One of the first things that sticks out to you is that nothing about the accident, itself, relates to Pennsylvania. This is a vehicle that was rented in Ohio by Ohio residents. The accident occurred in West Virginia. The vehicle was manufactured in Michigan, and the brakes were made in North Carolina and delivered to the manufacturer in Michigan, where they were installed. The plaintiffs, the vehicle and the accident have no relation to Pennsylvania. However, via conversations with your client, you learn that this particular brake manufacturer is a “national” company. Though headquartered in North Carolina and organized under the laws of Delaware, your client: sells its brakes to distributors in all 50 states; has authorized installers/repair shops in most states, including three such shops Pennsylvania; enters into contracts and vendor agreements with several entities that are based in Pennsylvania; and in the past 10 years has, on average, derived 7% of its revenue from sales made to entities or persons based in Pennsylvania. While specific jurisdiction over your client in Pennsylvania is almost certainly lacking, general jurisdiction over your client in the Commonwealth is all but a sure thing, right? Not necessarily.

    In Daimler AG v. Bauman, 134 S. Ct. 746, 760 (2014), the United States Supreme Court clarified the requirements for a court to exercise general personal jurisdiction over a foreign or out-of-state defendant. In that case, the plaintiffs sued Daimler AG, a German company, in California for alleged human rights violations committed outside the United States. The plaintiffs argued in favor of the California court’s exercise of personal jurisdiction over the defendant based on its U.S. subsidiary’s contacts with California. Specifically, the plaintiffs argued that Mercedes Benz USA, Daimler AG’s subsidiary, made Daimler susceptible to general jurisdiction in the courts of California because Mercedes Benz USA sold/distributed a significant amount of automobiles to California dealerships and residents and derived substantial revenue from those sales/distributions. The question presented was whether general jurisdiction over the German parent company was proper based on these contacts. The Supreme Court held that general jurisdiction was not proper. In so holding, the Court explained that a corporation must be “essentially at home” in a forum in order for a court in that state to comply with the due process requirements in asserting general jurisdiction:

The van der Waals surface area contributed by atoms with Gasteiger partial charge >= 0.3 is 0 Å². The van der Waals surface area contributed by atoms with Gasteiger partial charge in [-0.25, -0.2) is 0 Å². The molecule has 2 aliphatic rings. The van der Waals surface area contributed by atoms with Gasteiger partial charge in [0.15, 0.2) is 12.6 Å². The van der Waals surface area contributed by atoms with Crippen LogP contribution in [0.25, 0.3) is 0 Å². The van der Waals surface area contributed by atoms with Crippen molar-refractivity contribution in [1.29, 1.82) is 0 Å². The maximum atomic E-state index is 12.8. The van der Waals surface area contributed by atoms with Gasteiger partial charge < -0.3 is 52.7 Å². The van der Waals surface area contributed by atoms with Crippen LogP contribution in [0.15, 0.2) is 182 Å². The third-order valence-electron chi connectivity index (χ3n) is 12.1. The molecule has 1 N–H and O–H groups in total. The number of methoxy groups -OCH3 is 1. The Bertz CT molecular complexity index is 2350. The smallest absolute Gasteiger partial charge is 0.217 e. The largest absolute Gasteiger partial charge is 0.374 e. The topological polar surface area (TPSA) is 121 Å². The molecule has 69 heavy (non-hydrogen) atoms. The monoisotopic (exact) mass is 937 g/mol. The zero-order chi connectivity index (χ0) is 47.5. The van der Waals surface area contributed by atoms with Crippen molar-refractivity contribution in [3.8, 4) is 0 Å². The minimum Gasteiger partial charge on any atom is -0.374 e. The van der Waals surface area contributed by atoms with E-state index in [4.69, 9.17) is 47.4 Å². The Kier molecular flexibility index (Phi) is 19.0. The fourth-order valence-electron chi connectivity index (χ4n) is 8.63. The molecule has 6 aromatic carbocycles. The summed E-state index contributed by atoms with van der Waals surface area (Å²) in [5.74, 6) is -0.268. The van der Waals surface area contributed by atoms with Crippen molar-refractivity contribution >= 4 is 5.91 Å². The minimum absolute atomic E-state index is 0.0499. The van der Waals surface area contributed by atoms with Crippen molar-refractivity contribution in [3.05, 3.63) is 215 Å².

[T]he inquiry . . . is not whether a foreign corporation’s in-forum contacts can be said to be in some sense “continuous or systematic,” it is whether that corporation’s “affiliations with the State are so ‘continuous and systematic’ as to render [it] essentially at home in the forum state.”

    Id. at 761 (quoting Goodyear Dunlop Tires Operations, S.A. v. Brown, 131 S. Ct. 2846, 2851 (2011) (emphasis added). The Court continued that the “paradigm” bases for assertion of general jurisdiction over a corporation are: (1) its state of incorporation, or (2) principal place of business, both of which “have the virtue of being unique . . . as well as easily ascertainable.” Moreover, the Court explicitly rejected the plaintiff’s request to approve the exercise of general jurisdiction in every state in which a corporation “engages in a substantial, continuous, and systematic course of business” because that approach would be “unacceptably grasping.” Though the Daimler court did not “foreclose the possibility that in an exceptional case, a corporation’s operations in a forum other than its formal place of incorporation or principal place of business may be so substantial and of such nature as to render the corporation at home in that State.”